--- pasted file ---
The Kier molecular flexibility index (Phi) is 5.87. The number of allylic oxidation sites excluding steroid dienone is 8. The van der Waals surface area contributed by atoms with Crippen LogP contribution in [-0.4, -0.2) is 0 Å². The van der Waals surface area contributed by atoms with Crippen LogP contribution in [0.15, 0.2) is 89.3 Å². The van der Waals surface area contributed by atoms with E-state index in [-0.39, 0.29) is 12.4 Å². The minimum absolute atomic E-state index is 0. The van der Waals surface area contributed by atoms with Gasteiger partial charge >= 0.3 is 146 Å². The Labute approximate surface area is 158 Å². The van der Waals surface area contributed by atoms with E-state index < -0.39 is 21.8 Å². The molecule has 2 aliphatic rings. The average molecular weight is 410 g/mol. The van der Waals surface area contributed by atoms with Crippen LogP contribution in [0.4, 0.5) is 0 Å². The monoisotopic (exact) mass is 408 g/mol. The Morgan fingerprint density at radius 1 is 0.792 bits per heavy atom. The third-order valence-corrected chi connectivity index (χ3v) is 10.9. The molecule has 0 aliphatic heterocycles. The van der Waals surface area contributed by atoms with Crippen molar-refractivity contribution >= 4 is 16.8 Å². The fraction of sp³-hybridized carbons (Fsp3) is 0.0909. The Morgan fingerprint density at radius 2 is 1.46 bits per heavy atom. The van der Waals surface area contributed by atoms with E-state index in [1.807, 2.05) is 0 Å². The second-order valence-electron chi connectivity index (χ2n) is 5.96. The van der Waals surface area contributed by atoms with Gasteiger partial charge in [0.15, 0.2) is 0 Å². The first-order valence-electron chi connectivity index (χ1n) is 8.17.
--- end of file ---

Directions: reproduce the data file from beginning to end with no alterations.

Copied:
The Kier molecular flexibility index (Phi) is 5.87. The number of allylic oxidation sites excluding steroid dienone is 8. The van der Waals surface area contributed by atoms with Crippen LogP contribution in [-0.4, -0.2) is 0 Å². The van der Waals surface area contributed by atoms with Crippen LogP contribution in [0.15, 0.2) is 89.3 Å². The van der Waals surface area contributed by atoms with E-state index in [-0.39, 0.29) is 12.4 Å². The minimum absolute atomic E-state index is 0. The van der Waals surface area contributed by atoms with Gasteiger partial charge >= 0.3 is 146 Å². The Labute approximate surface area is 158 Å². The van der Waals surface area contributed by atoms with E-state index < -0.39 is 21.8 Å². The molecule has 2 aliphatic rings. The average molecular weight is 410 g/mol. The van der Waals surface area contributed by atoms with Crippen LogP contribution in [0.4, 0.5) is 0 Å². The monoisotopic (exact) mass is 408 g/mol. The Morgan fingerprint density at radius 1 is 0.792 bits per heavy atom. The third-order valence-corrected chi connectivity index (χ3v) is 10.9. The molecule has 0 aliphatic heterocycles. The van der Waals surface area contributed by atoms with Crippen molar-refractivity contribution >= 4 is 16.8 Å². The fraction of sp³-hybridized carbons (Fsp3) is 0.0909. The Morgan fingerprint density at radius 2 is 1.46 bits per heavy atom. The van der Waals surface area contributed by atoms with E-state index in [1.807, 2.05) is 0 Å². The second-order valence-electron chi connectivity index (χ2n) is 5.96. The van der Waals surface area contributed by atoms with Gasteiger partial charge in [0.15, 0.2) is 0 Å². The first-order valence-electron chi connectivity index (χ1n) is 8.17.